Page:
Yet surely we must also say that his openness to such qualities, his ability to understand them, was founded in a sense he had of some play between those qualities occurring in art and the same occurring in life—occurring in his life, not on the face of it a happy one, but one at the cutting edge of capitalism still. And when we remember what capitalism was in 1890, we are surely better able to understand why Dupuy invested in Georges Seurat. For this was a capital still confident in its powers, if shaken; and not merely confident, but scrupulous: still in active dialogue with science; still producing distinctive rhetorics and modes of appraising experience; still conscious of its own values—the tests of rationality, the power born of observation and control; still, if you wish, believing in the commodity as a (perplexing) form of freedom.

You see my point, I hope. I believe it was the interplay of these values and the values of art which made the distinction between them an active and possible one—made it a distinction at all, as opposed to a rigid and absolute disjunction. In the case of Dupuy, there was difference-yet-consonance between the values which made for the bourgeois’ sense of himself in practical life and those he required from avant-garde painting. The facts of art and the facts of capital were in active tension. They were still negotiating with each other, they could still, at moments, in particular cases like Dupuy’s, contrive to put each other’s categories in doubt.

This, it seems to me, is what is meant by “a fairly constant distinction [being] made between those values only to be found in art and the values which can be found elsewhere.” It is a negotiated distinction, with the critic of Diderot’s or Baudelaire’s or Felix Feneon’s type the active agent of the settlement. For critics like these, and in the art they typically address, it is true that the values a painting offers are discovered, time and again and with vehemence, as different and irreducible. And we understand the point of Feneon’s insistence; but we are the more impressed by it precisely because the values are found to be different as part of a real cultural dialectic, by which I mean that they are visibly under pressure, in the text, from the demands and valuations made by the ruling class in the business of ruling—the meanings it makes and disseminates, the kinds of order it proposes as its own. It is this pressure—and the way it is enacted in the patronage relation or in the artist’s imagining of his or her public—which keeps the values of art from becoming a merely academic canon.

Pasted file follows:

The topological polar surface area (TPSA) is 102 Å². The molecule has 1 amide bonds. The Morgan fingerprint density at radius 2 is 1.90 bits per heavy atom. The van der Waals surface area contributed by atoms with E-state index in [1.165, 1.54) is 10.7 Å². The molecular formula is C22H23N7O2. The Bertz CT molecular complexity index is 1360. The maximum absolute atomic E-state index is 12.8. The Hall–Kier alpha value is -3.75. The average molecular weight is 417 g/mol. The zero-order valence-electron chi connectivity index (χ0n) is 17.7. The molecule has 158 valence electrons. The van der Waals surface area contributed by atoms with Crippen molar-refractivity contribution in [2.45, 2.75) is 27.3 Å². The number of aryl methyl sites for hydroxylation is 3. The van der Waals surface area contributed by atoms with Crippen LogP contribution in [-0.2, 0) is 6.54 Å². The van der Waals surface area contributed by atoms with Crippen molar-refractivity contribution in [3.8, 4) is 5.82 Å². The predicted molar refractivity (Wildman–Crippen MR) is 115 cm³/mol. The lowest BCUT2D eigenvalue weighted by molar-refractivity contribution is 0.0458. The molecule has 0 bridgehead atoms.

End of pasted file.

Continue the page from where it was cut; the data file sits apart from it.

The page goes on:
I hope it is clear how this account of artistic standards—and particularly of the ways in which art’s separateness as a social practice is secured—would call into question Greenberg’s hope that art could become a provider of value in its own right. Yet I think I can call that belief in question more effectively simply by looking at one or another of the facts of art which Greenberg takes to have become a value, in some sense: let me look, for simplicity’s sake, at the notorious fact of “flatness.” Now it is certainly true that the literal flatness of the picture surface was recovered at regular intervals as a striking fact by painters after Courbet. But I think that the question we should ask in this case is why that simple, empirical presence went on being interesting for art. How could a fact of effect or procedure stand in for value in this way? What was it that made it vivid?

The answer is not far to seek. I think we can say that the fact of flatness was vivid and tractable—as it was in the art of Cézanne, for example, or that of Matisse—because it was made to stand for something: some particular and resistant set of qualities, taking its place in an articulated account of experience. The richness of the avant-garde, as a set of contexts for art in the years between 1860 and 1918, say, might thus be redescribed in terms of its ability to give flatness such complex and compatible values—values which necessarily derived from elsewhere than art. It could stand, that flatness, as an analogue of the “popular”—something therefore conceived as plain, workmanlike, and emphatic. Or it could signify “modernity,” with flatness meant to conjure up the mere two dimensions of posters, labels, fashion prints, and photographs. Equally, unbrokenness of surface could be seen—by Cézanne, for example—as standing for the truth of seeing, the actual form of our knowledge of things. And that very claim was repeatedly felt, by artist and audience, to be some kind of aggression on the latter: flatness appeared as a barrier to the ordinary bourgeois’ wish to enter a picture and dream, to have it be a space apart from life in which the mind would be free to make its own connections.